Do we really have a revenue problem?

Over the last couple of days, we’ve had a good debate at Hot Air over the nature of our fiscal crisis between Jazz Shaw, and J. E. Dyer, and me.  At least we all recognize that we have a fiscal crisis; some members of Congress and “intellectual authorities” (with interesting if unreported conflicts of interest) still act as though nothing at all is wrong.  My friend Jazz wrote yesterday that we have a revenue problem as well as a spending problem in answer to my post rebutting David Brooks’ column, so let’s take a look at federal revenue to see whether Jazz’ contention holds up.

The Heritage Foundation provides this chart of federal revenue over the last 50 years in inflation-adjusted 2010 dollars, and the data is pretty clear that we have a recession problem, not a revenue problem:

Take a look at the trends here, again remembering that the data is all in 2010 dollars.  In fifty years, we have tripled overall federal revenue, and prior to the current recession/stagnation we had quadrupled it.  The current trough from the 2007 peak resulted from the fall in economic activity, not from tax cuts or any other intervention.  It’s similar to what happened in the prior trough, when the 2000-1 recession and the 9/11 attacks cut economic activity through 2003.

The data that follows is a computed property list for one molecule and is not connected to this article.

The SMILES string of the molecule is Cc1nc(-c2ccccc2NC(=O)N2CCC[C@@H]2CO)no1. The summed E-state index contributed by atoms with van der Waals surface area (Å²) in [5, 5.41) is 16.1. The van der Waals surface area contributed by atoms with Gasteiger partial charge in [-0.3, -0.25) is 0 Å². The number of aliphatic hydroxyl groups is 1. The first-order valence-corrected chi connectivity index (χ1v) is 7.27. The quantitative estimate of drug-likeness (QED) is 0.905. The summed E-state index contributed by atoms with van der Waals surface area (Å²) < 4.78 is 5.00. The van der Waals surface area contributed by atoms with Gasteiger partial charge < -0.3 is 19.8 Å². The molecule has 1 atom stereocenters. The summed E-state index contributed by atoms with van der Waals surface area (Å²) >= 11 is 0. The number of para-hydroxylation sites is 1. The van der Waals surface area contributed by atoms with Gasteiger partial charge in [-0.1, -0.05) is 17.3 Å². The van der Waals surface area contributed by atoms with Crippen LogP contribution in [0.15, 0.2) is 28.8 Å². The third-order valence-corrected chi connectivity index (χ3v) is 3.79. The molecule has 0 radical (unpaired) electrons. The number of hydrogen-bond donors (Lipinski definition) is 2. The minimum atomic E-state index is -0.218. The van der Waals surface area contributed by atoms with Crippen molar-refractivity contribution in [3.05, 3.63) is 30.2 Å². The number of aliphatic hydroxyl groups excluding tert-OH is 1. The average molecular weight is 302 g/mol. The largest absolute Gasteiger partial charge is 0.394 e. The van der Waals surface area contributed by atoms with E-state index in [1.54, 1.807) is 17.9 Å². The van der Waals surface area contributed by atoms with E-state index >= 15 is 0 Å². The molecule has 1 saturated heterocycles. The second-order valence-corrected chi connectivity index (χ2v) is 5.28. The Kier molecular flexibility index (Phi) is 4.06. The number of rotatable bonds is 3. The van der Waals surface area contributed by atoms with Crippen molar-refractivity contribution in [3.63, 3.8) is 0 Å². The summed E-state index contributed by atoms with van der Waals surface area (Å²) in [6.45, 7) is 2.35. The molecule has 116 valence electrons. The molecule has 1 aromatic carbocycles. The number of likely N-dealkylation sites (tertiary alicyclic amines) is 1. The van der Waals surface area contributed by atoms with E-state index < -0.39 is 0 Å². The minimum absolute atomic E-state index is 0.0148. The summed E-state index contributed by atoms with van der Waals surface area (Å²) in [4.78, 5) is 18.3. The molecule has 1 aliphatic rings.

For that matter, look what happened to federal revenue after the much-maligned Bush tax cuts took full effect in 2003.  Economic activity expanded rapidly — and so did federal revenues.  In fact, the economy during that period boomed, and receipts from both personal and corporate taxes peaked as a result.  The Bush tax rates, as they are properly called today, did not create a revenue vacuum; they helped produce an expansion that enhanced rather than lost revenue.

Now, let’s put the data in this chart with one showing the rate of spending in inflation-adjusted 2010 dollars:

While revenues have tripled during this period, federal spending has more than quintupled.  The economic expansion of the 1990s (including the dot-com bubble) temporarily raised revenue above the spending trendline, but the slope on spending increased in the early 2000s, and practically launched spaceward in 2007 when Democrats took control of Congress.  Had spending increased at a rate of inflation from 2001 forward, we would probably not been in deficit at all.  Had it stayed at the rate of inflation from 2006 forward, we’d probably be looking at historically average deficits in terms of GDP.  But the chart shows very, very clearly that we have a recession problem combined with both a short- and long-term problem with expanding federal budgets — and the latter is the reason why we have a fiscal crisis, not some presumed revenue starvation.

It’s true that most of that spending problem comes from entitlements.  That’s why Republicans have focused their efforts on that sector of the federal budget, and not on hiking taxes.  The GOP wants to attack the recession problem by rolling back the regulatory adventurism of the Obama administration, especially in ObamaCare and at the EPA, in order to stimulate the economy and recover the revenue that we’re losing in the recession/stagflation period.  Raising taxes will have the opposite effect, and as we have seen any number of times, will not produce the revenues estimated by tax-hike advocates using static tax analysis.

Let’s confront the real problem in our fiscal crisis, and not make the recession crisis any worse than it already is.